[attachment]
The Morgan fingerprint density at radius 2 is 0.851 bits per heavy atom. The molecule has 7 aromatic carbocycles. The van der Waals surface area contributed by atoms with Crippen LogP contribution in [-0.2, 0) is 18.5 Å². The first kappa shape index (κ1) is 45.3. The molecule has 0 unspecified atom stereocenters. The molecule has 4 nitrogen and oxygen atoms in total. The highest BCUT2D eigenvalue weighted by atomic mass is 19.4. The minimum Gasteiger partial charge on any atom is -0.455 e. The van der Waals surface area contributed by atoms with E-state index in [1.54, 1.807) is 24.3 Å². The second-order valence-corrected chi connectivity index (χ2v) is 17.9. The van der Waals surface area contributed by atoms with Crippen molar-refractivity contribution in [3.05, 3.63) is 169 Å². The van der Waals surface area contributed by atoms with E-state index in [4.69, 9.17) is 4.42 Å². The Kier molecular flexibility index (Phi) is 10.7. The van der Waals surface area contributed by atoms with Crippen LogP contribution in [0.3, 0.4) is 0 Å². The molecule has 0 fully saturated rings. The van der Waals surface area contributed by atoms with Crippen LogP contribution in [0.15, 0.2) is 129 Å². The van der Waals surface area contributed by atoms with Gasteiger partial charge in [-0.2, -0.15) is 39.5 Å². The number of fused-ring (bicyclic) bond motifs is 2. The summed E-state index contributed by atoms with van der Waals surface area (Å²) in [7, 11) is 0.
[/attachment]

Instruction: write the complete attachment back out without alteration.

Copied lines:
The Morgan fingerprint density at radius 2 is 0.851 bits per heavy atom. The molecule has 7 aromatic carbocycles. The van der Waals surface area contributed by atoms with Crippen LogP contribution in [-0.2, 0) is 18.5 Å². The first kappa shape index (κ1) is 45.3. The molecule has 0 unspecified atom stereocenters. The molecule has 4 nitrogen and oxygen atoms in total. The highest BCUT2D eigenvalue weighted by atomic mass is 19.4. The minimum Gasteiger partial charge on any atom is -0.455 e. The van der Waals surface area contributed by atoms with E-state index in [1.54, 1.807) is 24.3 Å². The second-order valence-corrected chi connectivity index (χ2v) is 17.9. The van der Waals surface area contributed by atoms with Crippen molar-refractivity contribution in [3.05, 3.63) is 169 Å². The van der Waals surface area contributed by atoms with E-state index in [4.69, 9.17) is 4.42 Å². The Kier molecular flexibility index (Phi) is 10.7. The van der Waals surface area contributed by atoms with Crippen LogP contribution in [0.3, 0.4) is 0 Å². The molecule has 0 fully saturated rings. The van der Waals surface area contributed by atoms with Crippen LogP contribution in [0.15, 0.2) is 129 Å². The van der Waals surface area contributed by atoms with Gasteiger partial charge in [-0.2, -0.15) is 39.5 Å². The number of fused-ring (bicyclic) bond motifs is 2. The summed E-state index contributed by atoms with van der Waals surface area (Å²) in [7, 11) is 0.